A violation of the Foreign Corrupt Practices Act (FCPA) requires a bribe or attempt to bribe a foreign official. Is an employee of a state owned enterprise a "foreign official" when the government owns the enterprise's shares and appoints its directors and officers? The recipient of the longest sentence in an FCPA case – 15 years – is challenging the U.S. government's expansive definition of foreign officials in an appeal to the 11th circuit in the U.S. The Wall Street Journal summarizes the appeal as follows:
In Esquenazi’s appeal, his lawyers directly challenge whether employees of the state-owned firm, known as Haiti Teleco, are “foreign officials” simply because Haiti’s national bank owned shares and the government appointed board members and directors.
Prosecutors at trial argued that Haiti Teleco served as an “instrumentality” under the law, making its employees “foreign officials.” The district court bought that argument without probing the word’s definition, the appeal says, arguing that the only case to examine an “instrumentality” under the FCPA found that it limited the word to cover “entities that perform governmental functions.
This is significant because few provisions of the FCPA have been subject to judicial scrutiny until recently. Because an FCPA conviction potentially means significant prison time and fines in the millions of dollars, many defendants and targets settled, thereby accepting the Department of Justice's and Securities and Exchange Commission's interpretration of the FCPA. But that is starting to change. In this case, Esquenazi is challenging the U.S. government's claims about what constitutes a "foreign official".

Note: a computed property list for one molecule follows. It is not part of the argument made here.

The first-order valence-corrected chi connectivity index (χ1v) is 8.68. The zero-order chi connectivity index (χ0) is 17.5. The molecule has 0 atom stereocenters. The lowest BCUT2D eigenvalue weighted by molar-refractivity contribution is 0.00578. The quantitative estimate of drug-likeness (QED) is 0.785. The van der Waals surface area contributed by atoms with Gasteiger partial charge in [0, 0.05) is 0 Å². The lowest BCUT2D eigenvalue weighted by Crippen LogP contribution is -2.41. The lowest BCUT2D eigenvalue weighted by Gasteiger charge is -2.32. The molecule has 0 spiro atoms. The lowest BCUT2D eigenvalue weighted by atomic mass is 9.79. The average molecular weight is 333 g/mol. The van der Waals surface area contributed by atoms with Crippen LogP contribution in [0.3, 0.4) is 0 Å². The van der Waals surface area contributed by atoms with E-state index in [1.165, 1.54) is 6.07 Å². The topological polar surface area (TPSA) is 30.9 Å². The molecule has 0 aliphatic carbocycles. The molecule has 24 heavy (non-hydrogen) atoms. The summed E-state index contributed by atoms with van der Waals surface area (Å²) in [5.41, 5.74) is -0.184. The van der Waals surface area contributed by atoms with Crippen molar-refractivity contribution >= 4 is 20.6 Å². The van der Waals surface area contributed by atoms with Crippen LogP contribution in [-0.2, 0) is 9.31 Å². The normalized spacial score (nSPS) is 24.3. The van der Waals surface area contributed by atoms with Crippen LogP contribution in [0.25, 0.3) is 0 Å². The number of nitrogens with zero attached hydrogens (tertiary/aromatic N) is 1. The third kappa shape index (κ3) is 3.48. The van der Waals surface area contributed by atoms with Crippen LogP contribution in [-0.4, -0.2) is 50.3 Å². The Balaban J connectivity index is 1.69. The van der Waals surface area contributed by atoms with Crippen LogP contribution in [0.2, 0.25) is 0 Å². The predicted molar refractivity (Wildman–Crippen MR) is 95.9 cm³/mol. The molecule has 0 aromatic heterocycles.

In Thailand, the former governor general of the TAT and her daughter (the Siriwans), have challenged the government's use of other laws to indict a foreign official when a U.S. party has been convicted on FCPA charges for paying that official. For more information on the Siriwans's challenge in the U.S. of the indictment against them, please go the achieve section of the anti-corruption part of our website for several articles on the protracted and not yet finished proceedings in the Central District of California on this challenge. You can find the lead article here.
For a copy of appellate brief filed by Esquenzai's counsel, click here. For more information on the FCPA and Thai anti-corruption laws generally, click here to go the Anti-Corruption section of our website.